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Burns: Type of Burns

Author / Coordinator: &nbsp
Mayo Clinic Staff
March 2007

To distinguish a minor burn from a serious burn, the first step is to determine the degree and the extent of damage to body tissues. These three classifications will help you determine emergency care:

The least serious burns are those in which only the outer layer of skin (epidermis) is burned. The skin is usually red, with swelling and pain sometimes present. The outer layer of skin hasn't been burned through. Treat a first-degree burn as a minor burn unless it involves substantial portions of the hands, feet, face, groin or buttocks or a major joint.

When the first layer of skin has been burned through and the second layer of skin (dermis) also is burned, the injury is termed second-degree burn. Blisters develop and the skin takes on an intensely reddened, splotchy appearance. Second-degree burns produce severe pain and swelling.

If the second-degree burn is no larger than 2 to 3 inches in diameter, treat it as a minor burn. If the burned area is larger or if the burn is on the hands, feet, face, groin or buttocks or over a major joint, get medical help immediately.

For minor burns, including second-degree burns limited to an area no larger than 2 to 3 inches in diameter, take the following action:

Cool the burn. Hold the burned area under cold running water for 15 minutes. If this is impractical, immerse the burn in cold water or cool it with cold compresses. Cooling the burn reduces swelling by conducting heat away from the skin. Don't put ice on the burn.

Consider a lotion. Once a burn is completely cooled, applying an aloe vera lotion, a triple antibiotic ointment or a moisturizer prevents drying and makes you feel more comfortable.

Cover the burn with a sterile gauze bandage. Don't use fluffy cotton, which may irritate the skin. Wrap the gauze loosely to avoid putting pressure on burned skin. Bandaging keeps air off the area, reduces pain and protects blistered skin.

Take an over-the-counter pain reliever. These include aspirin, ibuprofen (Advil, Motrin, others), naproxen (Aleve) or acetaminophen (Tylenol, others).

Minor burns usually heal in about one to two weeks without further treatment. They may heal with pigment changes, meaning the healed area may be a different color from the surrounding skin. Watch for signs of infection such as increased pain, redness, fever, swelling or oozing. If infection develops, seek medical help. Avoid re-injuring or tanning if the burns are less than a year old — doing so may cause more extensive pigmentation changes. Use sunscreen on the area for at least a year.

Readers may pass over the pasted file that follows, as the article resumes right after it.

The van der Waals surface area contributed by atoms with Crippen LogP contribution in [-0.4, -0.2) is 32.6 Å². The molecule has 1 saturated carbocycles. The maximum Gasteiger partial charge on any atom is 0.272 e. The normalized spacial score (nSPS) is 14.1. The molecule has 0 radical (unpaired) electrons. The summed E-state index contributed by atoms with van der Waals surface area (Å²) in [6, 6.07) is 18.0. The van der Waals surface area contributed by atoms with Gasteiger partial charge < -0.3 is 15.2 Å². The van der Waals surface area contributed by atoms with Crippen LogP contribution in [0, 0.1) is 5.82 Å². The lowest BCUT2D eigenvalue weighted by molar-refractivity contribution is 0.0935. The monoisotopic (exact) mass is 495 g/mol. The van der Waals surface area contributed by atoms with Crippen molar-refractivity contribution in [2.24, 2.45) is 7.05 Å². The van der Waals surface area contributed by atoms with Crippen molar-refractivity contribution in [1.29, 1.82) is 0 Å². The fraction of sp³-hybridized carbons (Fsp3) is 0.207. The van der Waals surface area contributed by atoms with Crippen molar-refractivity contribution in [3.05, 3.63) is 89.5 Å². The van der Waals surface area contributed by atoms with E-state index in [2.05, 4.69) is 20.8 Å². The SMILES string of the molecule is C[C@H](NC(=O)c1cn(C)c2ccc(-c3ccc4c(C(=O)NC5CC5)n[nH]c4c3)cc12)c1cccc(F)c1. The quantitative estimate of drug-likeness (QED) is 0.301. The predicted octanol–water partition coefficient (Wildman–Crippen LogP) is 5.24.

Don't use ice. Putting ice directly on a burn can cause frostbite, further damaging your skin.

Don't break blisters. Fluid-filled blisters protect against infection. If blisters break, wash the area with mild soap and water, then apply an antibiotic ointment and a gauze bandage. Clean and change dressings daily. Antibiotic ointments don't make the burn heal faster, but they can discourage infection. Certain ingredients in some ointments can cause a mild rash in some people. If a rash appears, stop using the ointment. If it's a major burn, don't apply any ointment at all (see below).

The most serious burns are painless and involve all layers of the skin. Fat, muscle and even bone may be affected. Areas may be charred black or appear dry and white. Difficulty inhaling and exhaling, carbon monoxide poisoning or other toxic effects may occur if smoke inhalation accompanies the burn.

For major burns, dial 911 or call for emergency medical assistance. Until an emergency unit arrives, follow these steps:

Don't remove burnt clothing. However, do make sure the victim is no longer in contact with smoldering materials or exposed to smoke or heat.

Make sure the burn victim is breathing. If breathing has stopped or you suspect the person's airway is blocked, try to clear the airway and, if necessary, do cardiopulmonary resuscitation (CPR).

Cover the area of the burn. Use a cool, moist sterile bandage or clean cloth.